32-year-old woman sues L’Oréal for hair straightener-induced uterine cancer

32-year-old woman sues L’Oréal for hair straightener-induced uterine cancer

According to a recent complaint, a 32-year-old lady developed uterine cancer as a result of using L’Oréal hair products.

This week, Jenny Mitchell’s attorneys filed a lawsuit against L’Oréal and other cosmetic businesses on her behalf, claiming that the corporations neglected to inform Mitchell that hair straightening products contain chemicals linked to cancer. Mitchell is a native of Missouri.

In the lawsuit, it is alleged that the plaintiff’s cancer was caused by a combination of endocrine-disrupting chemicals and long-term exposure to phthalates, a class of chemicals included in certain cosmetics.

While phthalates in cosmetics have not been linked to uterine cancer, experts are currently looking into whether other chemicals in hair products might cause cancer, especially in Black women.

According to the lawsuit, Black woman Mitchell used chemical hair straighteners regularly from the time she was 10 years old until March 2022. Mitchell was 28 years old when she received the uterine cancer diagnosis in 2018. According to the complaint, she didn’t have a family history of the illness.

Only 3.4% of new cancer cases this year have been uterine cancer, making it an uncommon disease. But a recent review by the National Cancer Institute found that uterine cancer fatalities are increasing in the US, especially among Black women. Only 1.8% of all new instances of uterine cancer each year are in people under the age of 20.

According to a press release from civil rights lawyer Ben Crump, who is representing Mitchell in the lawsuit, “Black women have long been the victims of harmful items intentionally marketed to them.” “Black women have been taught they must use these items to fit society’s expectations, yet black hair has always been and always will be beautiful.”

When Insider contacted L’Oréal and the other cosmetic companies named in the lawsuit, no one responded right away.

Researchers are examining if hair products put Black women at a greater risk of acquiring cancer.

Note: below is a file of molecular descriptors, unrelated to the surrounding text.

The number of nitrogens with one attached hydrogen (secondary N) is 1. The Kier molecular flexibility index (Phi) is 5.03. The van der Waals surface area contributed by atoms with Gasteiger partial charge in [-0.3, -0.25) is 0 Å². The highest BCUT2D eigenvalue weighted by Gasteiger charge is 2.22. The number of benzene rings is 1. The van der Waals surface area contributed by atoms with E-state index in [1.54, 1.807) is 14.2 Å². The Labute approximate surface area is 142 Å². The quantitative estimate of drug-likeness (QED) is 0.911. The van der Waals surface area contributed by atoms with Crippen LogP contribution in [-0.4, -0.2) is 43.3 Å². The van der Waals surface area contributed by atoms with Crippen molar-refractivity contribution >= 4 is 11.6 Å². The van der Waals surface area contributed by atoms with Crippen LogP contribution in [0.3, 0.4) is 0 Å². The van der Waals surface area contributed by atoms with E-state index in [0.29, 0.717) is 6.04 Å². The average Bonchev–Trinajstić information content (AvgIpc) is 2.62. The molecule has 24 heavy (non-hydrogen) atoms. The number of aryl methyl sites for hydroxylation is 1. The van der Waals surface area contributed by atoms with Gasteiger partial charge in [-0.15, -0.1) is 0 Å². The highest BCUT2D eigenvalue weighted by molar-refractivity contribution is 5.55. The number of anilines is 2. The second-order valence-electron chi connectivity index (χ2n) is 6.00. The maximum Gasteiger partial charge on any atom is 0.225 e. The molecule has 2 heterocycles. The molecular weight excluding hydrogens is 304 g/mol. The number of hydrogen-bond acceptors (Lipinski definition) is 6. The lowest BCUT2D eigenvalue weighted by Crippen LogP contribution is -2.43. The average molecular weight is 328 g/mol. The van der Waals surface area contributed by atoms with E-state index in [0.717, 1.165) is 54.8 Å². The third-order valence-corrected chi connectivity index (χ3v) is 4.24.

A week ago, Mitchell filed a lawsuit after a National Institutes of Health research involving more than 33,000 individuals revealed a link between using chemical hair straighteners and uterine cancer in women.

The study expands on recent studies investigating whether Black women are more likely to have health issues as a result of cosmetic use. Black women spend more on cosmetics and hair products than women in other groups, according to Nielsen research.

Despite having a greater chance of developing certain malignancies, many Black individuals are excluded from cancer-related clinical studies. For instance, a 2021 meta-analysis found that although Black Americans make up 4.5% of trial participants but 22% of instances of multiple myeloma.

Though certain phthalates might cause health issues, they are not present in cosmetics.

Phthalates are the main group of chemicals Mitchell claims in her lawsuit against L’Oréal caused her uterine cancer.

A class of synthetic compounds known as phthalates is used to create plastics, solvents, and personal care items. The FDA states that while there are numerous distinct phthalates, only one kind, diethylphthalate (DEP), is often detected in cosmetics.

According to Jen Novakovich, a cosmetic toxicologist who researches the impact of chemicals in cosmetics, while talking about the hazards of phthalates, experts sometimes lump all of them together. However, only certain of them are really dangerous.

For instance, a recent research found that Native Hawaiian women exposed to the flexibleing agent Di-2-ethylhexylphthalate (DEHP) had a greater chance of developing breast cancer.

However, research has not linked DEP, a phthalate used in cosmetics, to a cancer risk, according to Novakovich.

»32-year-old woman sues L’Oréal for hair straightener-induced uterine cancer«

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